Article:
Boku, Inc. (“Boku”) filed a CBM petition with the PTAB seeking review of the patentability of Plaintiff’s U.S. Patent No. 7,273,168 (the “‘168 patent”). The petition challenged all claims of the ‘168 patent on grounds that they are indefinite, or anticipated by or rendered obvious by one or more of four prior art references not considered by the Patent Office during prosecution of the patent -in-suit.
Boku moved to stay the litigation pending the CBM review based on Section 18(b) of the America Invents Act (“AIA”). As explained by the district court, this statute requires the court to weigh four factors when determining whether to stay litigation pending CBM review, including (1) whether a stay, or denial thereof, will simplify issues and streamline the trial, (2) whether discovery is complete and whether a trial date has been set, (3) whether a stay, or denial thereof, would unduly prejudice the nonmoving party or present a clear tactical advantage for the moving party, and (4) whether a stay, or denial thereof, will reduce the burden of litigation on the parties and the court.
With respect to the first factor, the district court found that “[h]ere, both parties agree that the imposition of a stay, in and of itself, will not simplify the issues or streamline the trial. Whether that will occur depends on the outcome of Defendants’ petition, not whether a stay is or is not imposed. Plaintiff argues the patent at issue may not qualify for CBM review as it discloses a “technological invention” which is ineligible for CBM review. Though Plaintiff may be correct, it has failed to show on the present record that Defendants’ petition is futile, or will not succeed. That is a matter for the PTAB to determine. But until the PTAB issues a decision on the petition, the Court can do no more than speculate about whether a stay will or will not simplify the issues in this case or streamline any trial. Accordingly, this factor weighs against the imposition of a stay.”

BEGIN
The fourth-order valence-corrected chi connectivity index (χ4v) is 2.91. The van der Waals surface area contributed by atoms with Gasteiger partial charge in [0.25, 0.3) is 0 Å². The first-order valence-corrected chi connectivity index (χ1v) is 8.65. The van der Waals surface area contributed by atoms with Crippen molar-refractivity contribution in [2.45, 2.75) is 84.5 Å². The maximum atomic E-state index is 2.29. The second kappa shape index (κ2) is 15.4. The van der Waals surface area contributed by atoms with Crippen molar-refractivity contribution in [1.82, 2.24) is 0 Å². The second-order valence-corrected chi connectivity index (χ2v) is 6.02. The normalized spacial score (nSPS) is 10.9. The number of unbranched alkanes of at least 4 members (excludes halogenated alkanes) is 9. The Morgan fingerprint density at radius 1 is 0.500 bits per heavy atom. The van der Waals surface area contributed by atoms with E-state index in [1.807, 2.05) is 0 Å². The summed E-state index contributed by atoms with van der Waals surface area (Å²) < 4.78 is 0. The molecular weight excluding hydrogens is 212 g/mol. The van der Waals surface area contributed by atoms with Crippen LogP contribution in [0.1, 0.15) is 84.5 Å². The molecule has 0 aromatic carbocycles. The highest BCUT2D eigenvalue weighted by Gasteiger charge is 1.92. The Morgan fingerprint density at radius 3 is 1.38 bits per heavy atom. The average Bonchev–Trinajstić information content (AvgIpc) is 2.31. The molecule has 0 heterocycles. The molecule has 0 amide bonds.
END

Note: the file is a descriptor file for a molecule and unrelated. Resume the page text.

The second factor also weighed in favor a stay because the case was in its early stages. “The next factor looks to the status of the case, in particular, whether discovery is complete and a trial date has been set. The simple answer to both of these questions is “no.” Further, the Court’s Markman hearing is not scheduled until October 28, 2014. When the present motion was filed, Plaintiff had served its preliminary infringement contentions on Defendants and Defendants’ preliminary invalidity contentions were not due until 13 days after the motion to stay was filed. Thus, as both parties agree, the case is still in its early stages. Under these circumstances, this factor weighs in favor of staying the case.”
Turning to the prejudice factor, the district court also found this factor weighed in favor of a stay because the plaintiff is non practicing entity and had not sought a preliminary injunction. “As for the relationship between the parties, Defendants assert, and Plaintiff does not dispute, that Plaintiff is not a direct competitor of Defendants. Further it appears from Plaintiff’s opposition brief that Plaintiff is a non-practicing entity. Plaintiff claims that it is seeking to monetize its patent and that Defendants intend to continue selling their accused product during any CBM review. Plaintiff asserts that the stay will prejudice its potential market share even if it prevails in the CBM proceedings. However, Plaintiff has not sought any preliminary injunctive relief to suggest that it has any stake in this case other than alleged money damages, which are available even if this case proceeds after CBM review.”
Finally, the district court that the burden factor also favored a stay. “Here, there is no dispute that a stay would reduce the burden of litigation on the parties and the Court. Defendants’ CBM petition challenges every claim of the ‘168 patent. The parties would be relieved of their current obligations to conduct claim construction discovery and provide briefing for the claim construction hearing. Indeed, the parties would be relieved of the burden of litigating common issues in two fora. The Court also would be relieved of its obligation to construe the claims and resolve any other issues that may arise during the course of litigation. Thus, this factor, too, weighs in favor of the imposition of a stay.”
Accordingly, the district court entered the stay pending a review of the patent by the PTAB.
Xlidev, Inc. v. Boku, Inc., Case No. 13cv2793 DMS (NLS) (S.D. Cal. July 1, 2014)
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